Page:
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Protect Your Kidneys

How well do you know the health of your kidneys? According to the National Kidney Foundation, 30 million Americans have Chronic Kidney Disease (CKD).  Most of these people, however, aren’t even aware they have CKD. This is because most people with CKD have no symptoms!

The kidneys are a pair of bean-shaped organs located on either side of the spine below the rib cage. They play an important role in keeping people healthy. Kidneys filter and clean the blood by removing waste products and excess water, which exit the body as urine. In addition, kidneys regulate the body’s blood pressure, chemical balance, and help keep bones healthy. The kidneys also secrete a hormone which stimulates bone marrow’s production of red blood cells.

However, as people age, kidney filtration begins to slow down. After age 40, kidney function decreases slightly each year. Risk factors for kidney disease include a family history of kidney disease, diabetes, high blood pressure, or heart disease. In fact, heart disease and kidney disease often go hand in hand; each is a major risk factor for the other disease. Early detection and treatment are crucial in preventing both kidney failure and heart complications.  We have to “Protect the Kidneys to Save the Heart!”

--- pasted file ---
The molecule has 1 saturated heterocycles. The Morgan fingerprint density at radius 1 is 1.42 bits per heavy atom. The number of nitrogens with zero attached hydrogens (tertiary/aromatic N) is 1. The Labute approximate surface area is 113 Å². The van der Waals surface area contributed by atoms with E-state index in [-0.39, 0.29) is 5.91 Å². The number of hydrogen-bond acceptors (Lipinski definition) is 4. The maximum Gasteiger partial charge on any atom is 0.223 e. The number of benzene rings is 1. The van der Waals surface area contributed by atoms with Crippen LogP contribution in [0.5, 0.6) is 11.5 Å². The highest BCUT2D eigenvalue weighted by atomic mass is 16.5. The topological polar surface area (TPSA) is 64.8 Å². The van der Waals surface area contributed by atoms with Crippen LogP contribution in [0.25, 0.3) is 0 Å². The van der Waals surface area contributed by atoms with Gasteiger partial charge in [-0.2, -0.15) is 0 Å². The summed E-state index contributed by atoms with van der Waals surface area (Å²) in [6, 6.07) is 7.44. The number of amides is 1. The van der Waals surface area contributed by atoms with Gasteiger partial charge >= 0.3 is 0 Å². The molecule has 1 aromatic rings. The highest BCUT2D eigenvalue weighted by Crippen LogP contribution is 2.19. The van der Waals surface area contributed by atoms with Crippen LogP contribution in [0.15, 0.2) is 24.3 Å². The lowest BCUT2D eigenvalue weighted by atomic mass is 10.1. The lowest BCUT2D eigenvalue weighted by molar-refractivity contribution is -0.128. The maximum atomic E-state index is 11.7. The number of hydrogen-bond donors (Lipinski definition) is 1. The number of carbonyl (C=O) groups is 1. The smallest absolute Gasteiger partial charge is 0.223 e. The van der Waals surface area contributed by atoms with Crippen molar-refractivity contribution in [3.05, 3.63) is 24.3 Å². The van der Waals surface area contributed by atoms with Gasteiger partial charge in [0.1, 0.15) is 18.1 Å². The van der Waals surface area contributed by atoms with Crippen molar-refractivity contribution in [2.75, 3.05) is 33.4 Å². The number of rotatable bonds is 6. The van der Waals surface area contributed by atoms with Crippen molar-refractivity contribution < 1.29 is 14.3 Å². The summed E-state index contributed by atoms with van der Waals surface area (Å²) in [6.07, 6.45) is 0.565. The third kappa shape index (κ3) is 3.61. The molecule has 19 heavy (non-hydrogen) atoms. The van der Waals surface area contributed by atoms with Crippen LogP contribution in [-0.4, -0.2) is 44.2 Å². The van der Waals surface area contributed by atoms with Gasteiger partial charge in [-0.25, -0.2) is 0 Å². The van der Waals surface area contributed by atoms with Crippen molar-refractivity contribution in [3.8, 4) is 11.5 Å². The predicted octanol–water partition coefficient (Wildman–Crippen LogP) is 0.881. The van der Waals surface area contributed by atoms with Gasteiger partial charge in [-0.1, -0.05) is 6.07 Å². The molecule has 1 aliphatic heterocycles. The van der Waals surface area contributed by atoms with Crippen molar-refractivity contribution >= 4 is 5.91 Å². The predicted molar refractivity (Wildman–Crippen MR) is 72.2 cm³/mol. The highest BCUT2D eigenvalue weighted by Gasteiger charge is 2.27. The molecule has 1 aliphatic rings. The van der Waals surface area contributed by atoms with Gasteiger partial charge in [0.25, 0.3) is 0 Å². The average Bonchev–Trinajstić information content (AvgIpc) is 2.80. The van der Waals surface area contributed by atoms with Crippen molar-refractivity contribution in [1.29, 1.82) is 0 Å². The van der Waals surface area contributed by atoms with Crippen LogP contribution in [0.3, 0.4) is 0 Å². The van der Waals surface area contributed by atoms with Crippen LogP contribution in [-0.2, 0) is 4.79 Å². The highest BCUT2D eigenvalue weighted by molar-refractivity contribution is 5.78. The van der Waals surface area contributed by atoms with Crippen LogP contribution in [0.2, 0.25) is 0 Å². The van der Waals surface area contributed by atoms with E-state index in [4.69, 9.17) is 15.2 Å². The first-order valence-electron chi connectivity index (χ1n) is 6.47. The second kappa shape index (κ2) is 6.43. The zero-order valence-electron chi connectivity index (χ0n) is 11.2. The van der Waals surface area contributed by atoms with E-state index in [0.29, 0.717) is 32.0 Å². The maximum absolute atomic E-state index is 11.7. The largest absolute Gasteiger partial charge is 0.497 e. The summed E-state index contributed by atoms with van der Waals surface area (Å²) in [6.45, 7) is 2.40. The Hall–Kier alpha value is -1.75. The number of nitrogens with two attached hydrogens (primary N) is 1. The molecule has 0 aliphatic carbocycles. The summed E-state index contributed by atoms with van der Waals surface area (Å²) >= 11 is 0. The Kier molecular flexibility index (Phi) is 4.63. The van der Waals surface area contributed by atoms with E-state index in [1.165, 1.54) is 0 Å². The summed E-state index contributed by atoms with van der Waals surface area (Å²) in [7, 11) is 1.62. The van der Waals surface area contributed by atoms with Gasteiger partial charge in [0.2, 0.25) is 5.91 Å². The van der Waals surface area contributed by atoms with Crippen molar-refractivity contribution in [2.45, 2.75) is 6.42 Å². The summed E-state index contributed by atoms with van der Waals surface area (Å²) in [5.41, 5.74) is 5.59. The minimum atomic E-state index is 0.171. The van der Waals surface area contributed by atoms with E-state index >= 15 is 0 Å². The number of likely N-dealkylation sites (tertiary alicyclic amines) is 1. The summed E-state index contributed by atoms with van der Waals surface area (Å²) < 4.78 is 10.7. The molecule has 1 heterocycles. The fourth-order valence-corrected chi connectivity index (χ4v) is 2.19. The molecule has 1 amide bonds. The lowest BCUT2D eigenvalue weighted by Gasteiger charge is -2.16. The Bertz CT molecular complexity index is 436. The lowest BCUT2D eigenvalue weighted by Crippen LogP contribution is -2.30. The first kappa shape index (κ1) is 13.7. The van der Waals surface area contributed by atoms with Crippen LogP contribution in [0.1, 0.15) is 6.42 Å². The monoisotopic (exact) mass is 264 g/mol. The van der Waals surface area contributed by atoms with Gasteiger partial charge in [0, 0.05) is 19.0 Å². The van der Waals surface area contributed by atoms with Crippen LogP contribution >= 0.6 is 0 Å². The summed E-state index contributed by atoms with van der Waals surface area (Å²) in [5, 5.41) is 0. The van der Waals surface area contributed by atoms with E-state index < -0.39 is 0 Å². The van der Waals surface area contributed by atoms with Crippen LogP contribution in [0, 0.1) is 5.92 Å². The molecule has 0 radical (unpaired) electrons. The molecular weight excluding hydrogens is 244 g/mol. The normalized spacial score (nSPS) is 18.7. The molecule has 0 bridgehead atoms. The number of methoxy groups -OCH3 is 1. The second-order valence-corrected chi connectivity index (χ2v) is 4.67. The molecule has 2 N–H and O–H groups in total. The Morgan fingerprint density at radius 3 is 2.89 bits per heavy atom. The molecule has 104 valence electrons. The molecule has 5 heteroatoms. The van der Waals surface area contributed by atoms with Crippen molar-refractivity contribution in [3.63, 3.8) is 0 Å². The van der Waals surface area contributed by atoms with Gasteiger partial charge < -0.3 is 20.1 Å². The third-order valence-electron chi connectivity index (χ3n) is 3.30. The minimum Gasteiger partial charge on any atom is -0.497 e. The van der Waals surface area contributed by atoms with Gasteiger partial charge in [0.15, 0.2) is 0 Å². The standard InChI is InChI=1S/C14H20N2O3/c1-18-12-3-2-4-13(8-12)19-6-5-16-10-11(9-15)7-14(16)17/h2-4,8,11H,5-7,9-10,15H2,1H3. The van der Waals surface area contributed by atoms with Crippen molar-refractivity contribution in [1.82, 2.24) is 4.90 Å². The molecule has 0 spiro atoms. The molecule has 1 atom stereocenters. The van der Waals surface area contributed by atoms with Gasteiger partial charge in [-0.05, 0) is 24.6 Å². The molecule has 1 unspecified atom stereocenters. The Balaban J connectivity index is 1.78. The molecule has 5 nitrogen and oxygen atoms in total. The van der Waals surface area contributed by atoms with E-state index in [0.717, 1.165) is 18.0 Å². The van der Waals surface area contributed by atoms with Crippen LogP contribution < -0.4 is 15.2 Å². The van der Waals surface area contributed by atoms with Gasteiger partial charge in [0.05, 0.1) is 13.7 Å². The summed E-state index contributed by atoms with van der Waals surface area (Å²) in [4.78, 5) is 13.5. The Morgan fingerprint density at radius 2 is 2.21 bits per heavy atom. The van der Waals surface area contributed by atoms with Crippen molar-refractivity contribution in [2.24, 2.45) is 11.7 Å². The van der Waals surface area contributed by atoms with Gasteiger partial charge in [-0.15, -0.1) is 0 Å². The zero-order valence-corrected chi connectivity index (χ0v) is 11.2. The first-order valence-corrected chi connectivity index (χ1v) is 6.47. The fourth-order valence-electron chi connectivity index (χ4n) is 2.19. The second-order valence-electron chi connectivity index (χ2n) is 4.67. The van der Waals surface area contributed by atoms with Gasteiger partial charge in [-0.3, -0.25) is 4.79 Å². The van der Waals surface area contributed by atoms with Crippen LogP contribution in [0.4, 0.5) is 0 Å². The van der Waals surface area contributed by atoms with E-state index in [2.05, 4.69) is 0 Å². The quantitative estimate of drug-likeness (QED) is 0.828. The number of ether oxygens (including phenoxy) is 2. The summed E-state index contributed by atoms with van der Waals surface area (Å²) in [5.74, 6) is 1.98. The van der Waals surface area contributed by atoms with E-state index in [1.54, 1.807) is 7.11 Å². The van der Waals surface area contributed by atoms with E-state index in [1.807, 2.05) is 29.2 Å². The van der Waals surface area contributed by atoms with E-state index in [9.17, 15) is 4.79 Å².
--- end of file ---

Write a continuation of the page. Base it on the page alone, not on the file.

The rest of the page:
Diagnosis and Treatment

Two simple tests can diagnose CKD- a blood test and a urine test.

  • A blood test measures the level of creatinine, a waste product of muscle that the kidneys excrete. In a person with reduced kidney function, creatinine builds up in the blood. A formula is applied to determine the eGFR (estimated glomerular filtration rate). The eGFR identifies how well the kidneys are filtering waste products.
  • Impaired kidneys may leak a protein, called albumin, into the urine. A urine test can detect albumin.

Left untreated, kidney disease can lead to kidney failure. If that occurs, a person will require dialysis (a treatment that replaces some of the kidneys’ functions) or a kidney transplant (an operation that replaces a diseased kidney with a healthy one) to stay alive.

“The biggest myth is that patients do not think anything can be done about their kidneys until it’s time or close to the time that they may need dialysis,” says Dr. Michael Rosen, a nephrologist at CareMount Medical. “Often, your kidney function or impairment cannot be reversed so the goal is preservation of what function you have and protection against the possible complications of having kidney impairment”.